Insight

Update your nonprofit’s social media policy

Perhaps you wrote a social media policy several years ago when your not-for-profit set up a Facebook page. Since then, not only has your nonprofit likely changed, but new social media platforms have emerged. At the very least, the sites you use have probably revised their terms of service. That’s why it’s time to revisit your policy.

The basics

A social media policy helps ensure that staffers, board members and volunteers use online accounts to promote and enhance — not damage — your nonprofit’s reputation and fundraising efforts. Without a policy, you risk confusing and offending stakeholders, inviting lawsuits and even incurring financial costs.

To prevent negative outcomes, your policy should address:

• Which sites you’ll use,

• Who in your organization has access to them,

• What subjects they’re allowed to discuss, and

• Whom they can “friend.”

Also specify whether staffers and board members can discuss their work on their personal social media accounts. If so, require them to post a disclaimer saying that their opinions about your organization are their own.

Evaluate site use

As you revisit your social media policy, consider the sites your nonprofit currently uses and whether they still enable you to reach your target audience. Do your staffers post frequently enough to be effective? Is your follower base growing? If not, you may want to shift resources elsewhere.

Another consideration is whether the social media outlets you use have changed their terms of service. In the past couple of years, many sites have expanded their rights to share user account information with third parties. Such changes may raise privacy concerns within your organization.

Other updates

Also review who has account access. In general, the fewer people with access, the less likely someone will post something damaging. But, if your nonprofit is struggling to maintain a regular posting schedule, it might make sense to add new, enthusiastic staffers to the account.

Be sure that, whenever you remove a user from an account, you change the password. Social media sites increasingly are being hacked, so your policy should require longer, more difficult passwords.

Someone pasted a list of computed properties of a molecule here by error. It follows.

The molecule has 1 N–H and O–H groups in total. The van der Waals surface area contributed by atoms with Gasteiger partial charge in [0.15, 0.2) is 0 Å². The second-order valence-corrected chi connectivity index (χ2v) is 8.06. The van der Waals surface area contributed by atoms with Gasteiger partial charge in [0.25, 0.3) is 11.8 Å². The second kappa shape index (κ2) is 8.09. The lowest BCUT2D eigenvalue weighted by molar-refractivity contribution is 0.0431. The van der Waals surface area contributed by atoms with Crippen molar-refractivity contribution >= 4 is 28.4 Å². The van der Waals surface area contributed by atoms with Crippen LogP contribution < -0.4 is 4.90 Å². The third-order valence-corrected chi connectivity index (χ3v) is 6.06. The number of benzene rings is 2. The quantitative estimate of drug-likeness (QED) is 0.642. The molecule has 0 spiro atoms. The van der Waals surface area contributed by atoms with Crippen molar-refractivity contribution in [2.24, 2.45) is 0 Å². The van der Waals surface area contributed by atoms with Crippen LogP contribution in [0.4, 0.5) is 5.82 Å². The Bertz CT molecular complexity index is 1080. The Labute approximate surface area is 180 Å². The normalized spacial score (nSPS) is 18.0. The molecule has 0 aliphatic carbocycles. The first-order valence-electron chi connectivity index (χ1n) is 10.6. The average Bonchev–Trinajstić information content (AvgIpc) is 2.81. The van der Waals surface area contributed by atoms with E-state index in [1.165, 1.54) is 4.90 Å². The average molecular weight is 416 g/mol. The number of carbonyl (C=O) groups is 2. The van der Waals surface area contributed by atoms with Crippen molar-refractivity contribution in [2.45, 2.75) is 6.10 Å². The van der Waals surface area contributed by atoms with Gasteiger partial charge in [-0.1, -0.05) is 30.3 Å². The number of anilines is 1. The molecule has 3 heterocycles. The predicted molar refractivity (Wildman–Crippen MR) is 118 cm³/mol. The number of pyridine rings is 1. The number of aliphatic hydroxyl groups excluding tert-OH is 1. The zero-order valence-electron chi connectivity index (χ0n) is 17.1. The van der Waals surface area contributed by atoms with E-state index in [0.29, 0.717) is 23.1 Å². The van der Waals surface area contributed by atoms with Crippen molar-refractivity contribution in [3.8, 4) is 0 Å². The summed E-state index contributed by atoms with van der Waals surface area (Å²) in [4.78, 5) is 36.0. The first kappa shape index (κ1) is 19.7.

Another issue that you can’t afford to ignore these days is intellectual property (IP) rights. Contrary to what some believe, nonprofits aren’t immune from IP infringement lawsuits. Make sure you have permission from IP holders and properly credit them when you post third-party images, videos, music and text.

Fast-moving target

These are only some of the many issues that may require you to revisit your social media policy. Social media changes quickly. To use it effectively, pay attention to evolving developments.

© 2018

Related Insights

When should you turn down an inheritance? | estate planning cpa in washington dc | Weyrich, Cronin & Sorra

Estate & Wealth Transfer Planning

When should you turn down an inheritance?

“Thanks, but no thanks.” If you expect to receive an inheritance from a family member, you might want to use a qualified disclaimer to refuse…
Partners may have to report more income on tax returns than they receive in cash | accounting firm in bel air md | Weyrich, Cronin & Sorra

Tax Prep, Planning & Strategy

Partners may have to report more income on tax returns than they receive in cash

Are you a partner in a business? You may have come across a situation that’s puzzling. In a given year, you may be taxed on more partnership…
Help when needed: Apply the research credit against payroll taxes | business consulting services in elkton md | Weyrich, Cronin & Sorra

Management Advisory Services & Business Consulting

Help when needed: Apply the research credit against payroll taxes

Here’s an interesting option if your small company or start-up business is planning to claim the research tax credit. Subject to limits, you…

Connect with us

Use the form below to send us an email. WCS responds directly to all inquiries and general questions within 24 hours of posting.

This contact form is deactivated because you refused to accept Google reCaptcha service which is necessary to validate any messages sent by the form.